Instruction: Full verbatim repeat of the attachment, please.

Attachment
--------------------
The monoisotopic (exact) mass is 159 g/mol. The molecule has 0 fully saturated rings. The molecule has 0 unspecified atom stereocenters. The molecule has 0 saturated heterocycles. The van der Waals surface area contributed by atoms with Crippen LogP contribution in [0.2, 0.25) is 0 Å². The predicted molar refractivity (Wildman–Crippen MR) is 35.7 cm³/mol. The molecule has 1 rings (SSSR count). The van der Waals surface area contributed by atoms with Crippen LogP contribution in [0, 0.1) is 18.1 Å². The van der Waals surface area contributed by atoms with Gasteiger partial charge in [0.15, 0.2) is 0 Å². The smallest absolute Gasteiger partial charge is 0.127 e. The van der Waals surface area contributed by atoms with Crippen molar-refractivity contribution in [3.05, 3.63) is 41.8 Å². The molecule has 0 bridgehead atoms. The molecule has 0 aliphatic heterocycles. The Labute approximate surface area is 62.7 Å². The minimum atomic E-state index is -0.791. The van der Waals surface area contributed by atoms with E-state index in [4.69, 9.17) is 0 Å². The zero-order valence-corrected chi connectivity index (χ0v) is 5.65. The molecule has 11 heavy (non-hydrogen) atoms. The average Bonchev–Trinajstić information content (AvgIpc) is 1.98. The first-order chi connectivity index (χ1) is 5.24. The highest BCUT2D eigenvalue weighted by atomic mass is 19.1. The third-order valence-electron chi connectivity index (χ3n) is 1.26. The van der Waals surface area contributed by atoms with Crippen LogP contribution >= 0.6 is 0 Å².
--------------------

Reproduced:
The monoisotopic (exact) mass is 159 g/mol. The molecule has 0 fully saturated rings. The molecule has 0 unspecified atom stereocenters. The molecule has 0 saturated heterocycles. The van der Waals surface area contributed by atoms with Crippen LogP contribution in [0.2, 0.25) is 0 Å². The predicted molar refractivity (Wildman–Crippen MR) is 35.7 cm³/mol. The molecule has 1 rings (SSSR count). The van der Waals surface area contributed by atoms with Crippen LogP contribution in [0, 0.1) is 18.1 Å². The van der Waals surface area contributed by atoms with Gasteiger partial charge in [0.15, 0.2) is 0 Å². The smallest absolute Gasteiger partial charge is 0.127 e. The van der Waals surface area contributed by atoms with Crippen molar-refractivity contribution in [3.05, 3.63) is 41.8 Å². The molecule has 0 bridgehead atoms. The molecule has 0 aliphatic heterocycles. The Labute approximate surface area is 62.7 Å². The minimum atomic E-state index is -0.791. The van der Waals surface area contributed by atoms with E-state index in [4.69, 9.17) is 0 Å². The zero-order valence-corrected chi connectivity index (χ0v) is 5.65. The molecule has 11 heavy (non-hydrogen) atoms. The average Bonchev–Trinajstić information content (AvgIpc) is 1.98. The first-order chi connectivity index (χ1) is 5.24. The highest BCUT2D eigenvalue weighted by atomic mass is 19.1. The third-order valence-electron chi connectivity index (χ3n) is 1.26. The van der Waals surface area contributed by atoms with Crippen LogP contribution >= 0.6 is 0 Å².